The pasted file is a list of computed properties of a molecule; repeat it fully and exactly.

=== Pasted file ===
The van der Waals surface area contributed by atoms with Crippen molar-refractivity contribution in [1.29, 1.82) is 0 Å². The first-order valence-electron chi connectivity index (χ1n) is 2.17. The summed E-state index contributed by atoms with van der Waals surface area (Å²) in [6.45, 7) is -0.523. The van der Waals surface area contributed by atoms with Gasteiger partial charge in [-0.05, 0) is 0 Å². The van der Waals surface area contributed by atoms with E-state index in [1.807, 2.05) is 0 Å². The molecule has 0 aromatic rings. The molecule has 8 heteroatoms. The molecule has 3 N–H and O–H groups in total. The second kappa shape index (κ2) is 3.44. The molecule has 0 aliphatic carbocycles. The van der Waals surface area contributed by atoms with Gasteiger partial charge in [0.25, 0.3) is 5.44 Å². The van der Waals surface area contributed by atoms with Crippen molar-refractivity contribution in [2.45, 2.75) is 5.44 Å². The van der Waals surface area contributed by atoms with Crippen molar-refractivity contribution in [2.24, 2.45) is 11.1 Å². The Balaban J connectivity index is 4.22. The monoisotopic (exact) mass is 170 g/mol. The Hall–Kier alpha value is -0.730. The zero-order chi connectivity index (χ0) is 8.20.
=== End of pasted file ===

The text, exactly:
The van der Waals surface area contributed by atoms with Crippen molar-refractivity contribution in [1.29, 1.82) is 0 Å². The first-order valence-electron chi connectivity index (χ1n) is 2.17. The summed E-state index contributed by atoms with van der Waals surface area (Å²) in [6.45, 7) is -0.523. The van der Waals surface area contributed by atoms with Gasteiger partial charge in [-0.05, 0) is 0 Å². The van der Waals surface area contributed by atoms with E-state index in [1.807, 2.05) is 0 Å². The molecule has 0 aromatic rings. The molecule has 8 heteroatoms. The molecule has 3 N–H and O–H groups in total. The second kappa shape index (κ2) is 3.44. The molecule has 0 aliphatic carbocycles. The van der Waals surface area contributed by atoms with Gasteiger partial charge in [0.25, 0.3) is 5.44 Å². The van der Waals surface area contributed by atoms with Crippen molar-refractivity contribution in [2.45, 2.75) is 5.44 Å². The van der Waals surface area contributed by atoms with Crippen molar-refractivity contribution in [2.24, 2.45) is 11.1 Å². The Balaban J connectivity index is 4.22. The monoisotopic (exact) mass is 170 g/mol. The Hall–Kier alpha value is -0.730. The zero-order chi connectivity index (χ0) is 8.20.